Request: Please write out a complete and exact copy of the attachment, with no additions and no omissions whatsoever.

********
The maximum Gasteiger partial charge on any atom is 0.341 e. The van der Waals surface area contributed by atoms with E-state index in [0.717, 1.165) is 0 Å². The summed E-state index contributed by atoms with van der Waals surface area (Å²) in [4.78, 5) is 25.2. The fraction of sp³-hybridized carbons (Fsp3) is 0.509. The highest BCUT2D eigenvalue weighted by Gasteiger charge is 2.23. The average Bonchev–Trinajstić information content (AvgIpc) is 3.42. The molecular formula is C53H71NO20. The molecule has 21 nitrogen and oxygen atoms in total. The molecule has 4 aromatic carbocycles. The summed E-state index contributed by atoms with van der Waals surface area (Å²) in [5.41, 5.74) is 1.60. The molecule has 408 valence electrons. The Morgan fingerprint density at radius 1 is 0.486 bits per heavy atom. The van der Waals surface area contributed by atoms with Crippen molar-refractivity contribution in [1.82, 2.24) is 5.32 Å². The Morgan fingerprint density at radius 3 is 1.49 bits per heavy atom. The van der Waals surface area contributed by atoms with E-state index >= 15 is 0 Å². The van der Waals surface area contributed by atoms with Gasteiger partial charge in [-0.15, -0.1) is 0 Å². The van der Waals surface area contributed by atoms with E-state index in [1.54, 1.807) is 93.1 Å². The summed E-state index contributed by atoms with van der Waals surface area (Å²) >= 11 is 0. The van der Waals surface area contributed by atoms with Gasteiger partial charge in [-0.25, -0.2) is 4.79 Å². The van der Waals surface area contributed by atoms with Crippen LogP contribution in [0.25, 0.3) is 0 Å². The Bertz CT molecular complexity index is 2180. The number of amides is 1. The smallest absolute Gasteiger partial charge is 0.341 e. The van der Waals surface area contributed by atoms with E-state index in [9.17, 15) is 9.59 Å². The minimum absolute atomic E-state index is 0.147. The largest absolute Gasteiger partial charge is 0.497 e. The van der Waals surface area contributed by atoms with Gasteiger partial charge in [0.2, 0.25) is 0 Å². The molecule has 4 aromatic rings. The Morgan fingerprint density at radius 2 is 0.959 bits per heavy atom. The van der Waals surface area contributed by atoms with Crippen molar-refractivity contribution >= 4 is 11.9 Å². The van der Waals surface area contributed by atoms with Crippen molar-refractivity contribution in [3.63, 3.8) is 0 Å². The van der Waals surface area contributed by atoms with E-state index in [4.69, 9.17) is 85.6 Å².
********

The maximum Gasteiger partial charge on any atom is 0.341 e. The van der Waals surface area contributed by atoms with E-state index in [0.717, 1.165) is 0 Å². The summed E-state index contributed by atoms with van der Waals surface area (Å²) in [4.78, 5) is 25.2. The fraction of sp³-hybridized carbons (Fsp3) is 0.509. The highest BCUT2D eigenvalue weighted by Gasteiger charge is 2.23. The average Bonchev–Trinajstić information content (AvgIpc) is 3.42. The molecular formula is C53H71NO20. The molecule has 21 nitrogen and oxygen atoms in total. The molecule has 4 aromatic carbocycles. The summed E-state index contributed by atoms with van der Waals surface area (Å²) in [5.41, 5.74) is 1.60. The molecule has 408 valence electrons. The Morgan fingerprint density at radius 1 is 0.486 bits per heavy atom. The van der Waals surface area contributed by atoms with Crippen molar-refractivity contribution in [1.82, 2.24) is 5.32 Å². The Morgan fingerprint density at radius 3 is 1.49 bits per heavy atom. The van der Waals surface area contributed by atoms with E-state index >= 15 is 0 Å². The van der Waals surface area contributed by atoms with Gasteiger partial charge in [-0.15, -0.1) is 0 Å². The van der Waals surface area contributed by atoms with E-state index in [1.54, 1.807) is 93.1 Å². The summed E-state index contributed by atoms with van der Waals surface area (Å²) >= 11 is 0. The van der Waals surface area contributed by atoms with Gasteiger partial charge in [-0.25, -0.2) is 4.79 Å². The van der Waals surface area contributed by atoms with Crippen LogP contribution in [0.25, 0.3) is 0 Å². The Bertz CT molecular complexity index is 2180. The number of amides is 1. The smallest absolute Gasteiger partial charge is 0.341 e. The van der Waals surface area contributed by atoms with E-state index in [9.17, 15) is 9.59 Å². The minimum absolute atomic E-state index is 0.147. The largest absolute Gasteiger partial charge is 0.497 e. The van der Waals surface area contributed by atoms with Gasteiger partial charge in [0.2, 0.25) is 0 Å². The molecule has 4 aromatic rings. The Morgan fingerprint density at radius 2 is 0.959 bits per heavy atom. The van der Waals surface area contributed by atoms with Crippen molar-refractivity contribution >= 4 is 11.9 Å². The van der Waals surface area contributed by atoms with Crippen molar-refractivity contribution in [3.63, 3.8) is 0 Å². The van der Waals surface area contributed by atoms with E-state index in [4.69, 9.17) is 85.6 Å².